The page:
When most of think of the lights at Civic Center, we picture the Denver City and County Building, as depicted in the above picture by Harry Mellon Rhoads. While this vista is certainly iconic, it doesn't tell the whole story of Denver's love affair with colored lights in public places.
Denver is frequently cited as the birthplace of the colored holiday light, thanks to a eureka moment by Sturgeon Electric founder, David Dwight Sturgeon. Sturgeon, so the story goes, dipped a string of plain holiday lights in red and green paint to cheer up his sick son in the winter of 1914. His idea proved to be a hit and in short order, Denver was awash in colored lights.
For many years, the Denver Post sponsored the Denver Post-Electrical League of Colorado Outdoor Christmas Lighting Contest which was, by all accounts, a very big deal. In December of 1926, Denver Post reporter, and Denver booster, Frances "Pinky" Wayne, pointed out the contest's success saying:
Six years ago, when The Post sponsored a program of outdoor Christmas lighting to link Denver with a joyous expression of Christmas cheer and good will, we little thought it would reach such dimensions...In 1925, Denver won title as the Christmas city of the world.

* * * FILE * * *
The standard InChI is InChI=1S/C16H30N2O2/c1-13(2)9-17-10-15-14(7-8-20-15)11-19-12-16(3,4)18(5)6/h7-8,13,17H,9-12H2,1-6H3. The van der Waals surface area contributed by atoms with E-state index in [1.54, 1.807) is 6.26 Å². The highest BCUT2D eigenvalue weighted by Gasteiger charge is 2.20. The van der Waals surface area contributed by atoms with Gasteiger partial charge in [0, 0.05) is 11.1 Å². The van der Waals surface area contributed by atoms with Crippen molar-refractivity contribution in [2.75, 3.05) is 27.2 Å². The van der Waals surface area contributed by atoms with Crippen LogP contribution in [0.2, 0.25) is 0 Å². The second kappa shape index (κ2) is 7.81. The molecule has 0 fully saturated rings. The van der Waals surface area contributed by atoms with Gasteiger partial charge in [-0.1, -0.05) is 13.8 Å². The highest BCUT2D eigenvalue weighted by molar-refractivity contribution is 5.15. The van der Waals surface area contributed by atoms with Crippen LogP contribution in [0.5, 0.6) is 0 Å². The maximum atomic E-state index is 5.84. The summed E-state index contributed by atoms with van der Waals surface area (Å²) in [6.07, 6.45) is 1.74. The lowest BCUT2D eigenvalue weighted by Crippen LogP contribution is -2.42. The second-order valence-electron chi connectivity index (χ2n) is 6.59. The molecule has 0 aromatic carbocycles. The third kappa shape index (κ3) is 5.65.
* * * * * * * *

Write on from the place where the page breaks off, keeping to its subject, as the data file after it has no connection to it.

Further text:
At this point, it's worth noting that the year Wayne is referring to, 1920, is a full 15 years before work on Denver's City and County Building was completed. During this period, according to Denver Municipal Facts, the City of Denver decorated Civic Center Park with electric holiday lights for the first time. (The park was just a year old at this point.)
Though it's hard to tell from the black and white photos above, it doesn't take a huge leap of imagination to picture how lovely the brand new park must have looked on snowy holiday evenings.
Civic Center Park's role as the early jewel on Denver's holiday lighting crown is all but forgotten today, but for a time, it sparkled as brightly as the building in whose shadow it still sits.